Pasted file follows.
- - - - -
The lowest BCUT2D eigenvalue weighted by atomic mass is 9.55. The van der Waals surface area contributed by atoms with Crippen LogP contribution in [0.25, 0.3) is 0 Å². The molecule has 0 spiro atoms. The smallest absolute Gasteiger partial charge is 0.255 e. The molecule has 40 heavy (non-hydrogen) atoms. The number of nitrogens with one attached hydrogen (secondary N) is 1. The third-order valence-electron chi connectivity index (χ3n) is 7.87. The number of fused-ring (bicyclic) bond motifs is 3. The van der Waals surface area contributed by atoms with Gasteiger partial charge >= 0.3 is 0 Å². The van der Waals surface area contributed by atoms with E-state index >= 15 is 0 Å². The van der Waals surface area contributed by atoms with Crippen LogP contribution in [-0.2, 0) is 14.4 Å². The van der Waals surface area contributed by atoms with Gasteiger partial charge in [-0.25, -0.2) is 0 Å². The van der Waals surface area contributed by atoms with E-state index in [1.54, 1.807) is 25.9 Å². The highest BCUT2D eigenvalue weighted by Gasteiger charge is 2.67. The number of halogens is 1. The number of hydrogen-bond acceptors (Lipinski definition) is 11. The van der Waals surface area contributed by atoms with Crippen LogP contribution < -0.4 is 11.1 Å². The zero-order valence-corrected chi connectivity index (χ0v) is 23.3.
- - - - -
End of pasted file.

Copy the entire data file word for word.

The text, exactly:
The lowest BCUT2D eigenvalue weighted by atomic mass is 9.55. The van der Waals surface area contributed by atoms with Crippen LogP contribution in [0.25, 0.3) is 0 Å². The molecule has 0 spiro atoms. The smallest absolute Gasteiger partial charge is 0.255 e. The molecule has 40 heavy (non-hydrogen) atoms. The number of nitrogens with one attached hydrogen (secondary N) is 1. The third-order valence-electron chi connectivity index (χ3n) is 7.87. The number of fused-ring (bicyclic) bond motifs is 3. The van der Waals surface area contributed by atoms with Gasteiger partial charge >= 0.3 is 0 Å². The van der Waals surface area contributed by atoms with E-state index >= 15 is 0 Å². The van der Waals surface area contributed by atoms with Crippen LogP contribution in [-0.2, 0) is 14.4 Å². The van der Waals surface area contributed by atoms with Gasteiger partial charge in [-0.25, -0.2) is 0 Å². The van der Waals surface area contributed by atoms with E-state index in [1.54, 1.807) is 25.9 Å². The highest BCUT2D eigenvalue weighted by Gasteiger charge is 2.67. The number of halogens is 1. The number of hydrogen-bond acceptors (Lipinski definition) is 11. The van der Waals surface area contributed by atoms with Crippen LogP contribution < -0.4 is 11.1 Å². The zero-order valence-corrected chi connectivity index (χ0v) is 23.3.